Education Tops 2013 Agenda in Kansas and Mississippi

With the New Year comes the setting of new agendas, and for lawmakers in both Kansas and Mississippi, education is set to receive the most attention. While Kansas will focus on implementing the requirements of the state’s recently-issued No Child Left Behind waiver, Mississippi Governor Phil Bryant has announced that he will pursue fundamental changes [...]

With the New Year comes the setting of new agendas, and for lawmakers in both Kansas and Mississippi, education is set to receive the most attention.

While Kansas will focus on implementing the requirements of the state’s recently-issued No Child Left Behind waiver, Mississippi Governor Phil Bryant has announced that he will pursue fundamental changes to the state’s education system, such as the introduction of teacher merit pay and expansion of the school choice options.

One area of the Kansas education system that will not see much attention will be early childhood education. Bryant rejected a statewide pre-K program as unaffordable, but said some limited funding – about $3 million – will be made available to expand academic offerings in daycare centers and for Head Start programs.

Bryant is also anticipating action on a move that would allow students from schools rated D or F to enroll in ones that are performing better — even if they happen to be outside their own school district. If space in a better-performing school is available, the student will be allowed to transfer and their education funding will follow them.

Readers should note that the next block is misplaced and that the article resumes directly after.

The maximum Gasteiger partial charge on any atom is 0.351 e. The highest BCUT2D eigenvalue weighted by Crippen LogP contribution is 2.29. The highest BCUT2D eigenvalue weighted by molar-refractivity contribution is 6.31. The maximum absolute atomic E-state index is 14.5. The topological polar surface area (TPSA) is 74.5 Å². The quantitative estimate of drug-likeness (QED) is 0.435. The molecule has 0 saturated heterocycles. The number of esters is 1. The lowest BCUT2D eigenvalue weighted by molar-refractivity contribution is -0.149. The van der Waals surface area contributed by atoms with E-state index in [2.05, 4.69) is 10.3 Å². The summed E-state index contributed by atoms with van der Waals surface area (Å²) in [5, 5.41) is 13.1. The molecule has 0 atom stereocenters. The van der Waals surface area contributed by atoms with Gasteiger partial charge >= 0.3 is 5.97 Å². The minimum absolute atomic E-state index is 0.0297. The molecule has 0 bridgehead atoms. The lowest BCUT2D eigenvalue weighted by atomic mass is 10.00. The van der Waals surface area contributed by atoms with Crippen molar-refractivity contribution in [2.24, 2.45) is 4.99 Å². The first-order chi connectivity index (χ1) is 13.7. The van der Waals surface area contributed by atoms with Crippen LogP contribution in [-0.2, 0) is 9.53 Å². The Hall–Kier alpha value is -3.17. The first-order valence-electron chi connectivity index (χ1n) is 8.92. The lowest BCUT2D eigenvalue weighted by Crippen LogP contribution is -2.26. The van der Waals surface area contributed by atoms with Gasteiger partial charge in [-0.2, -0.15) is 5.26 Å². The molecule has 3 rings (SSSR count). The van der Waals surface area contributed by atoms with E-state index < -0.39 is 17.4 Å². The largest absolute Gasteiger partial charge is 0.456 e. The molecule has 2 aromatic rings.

The school choice program could face opposition from successful districts reluctant to change what they’re doing.
“If I have the money, I can go buy a house in a nice district, my children go to a nice school,” Bryant said. “So what we’re saying to a poor family is, ‘Your child is in that failing school district, they can’t get out and we’re never going to let you.’”

In Mississippi, the main problems confronting lawmakers is how to keep the education system in the state running while adjusting to lower revenue levels brought about by 2012 income tax cuts. Other priorities include the introduction of collective bargaining limitations for teachers.

Funding issues could be further complicated by a pending decision on a lawsuit charging that current education funding levels are so low that they violate the state’s Constitution.

On April 2, voters in the Lawrence school district will go to the polls to decide on a $92.5 million bond proposal to fund a wide range of projects that would affect not just the buildings where students attend class, but also the way classes are conducted and how learning takes place.

“It’s certainly going to be a big year with lots of potential for change,” said Lawrence school board president Vanessa Sanburn.

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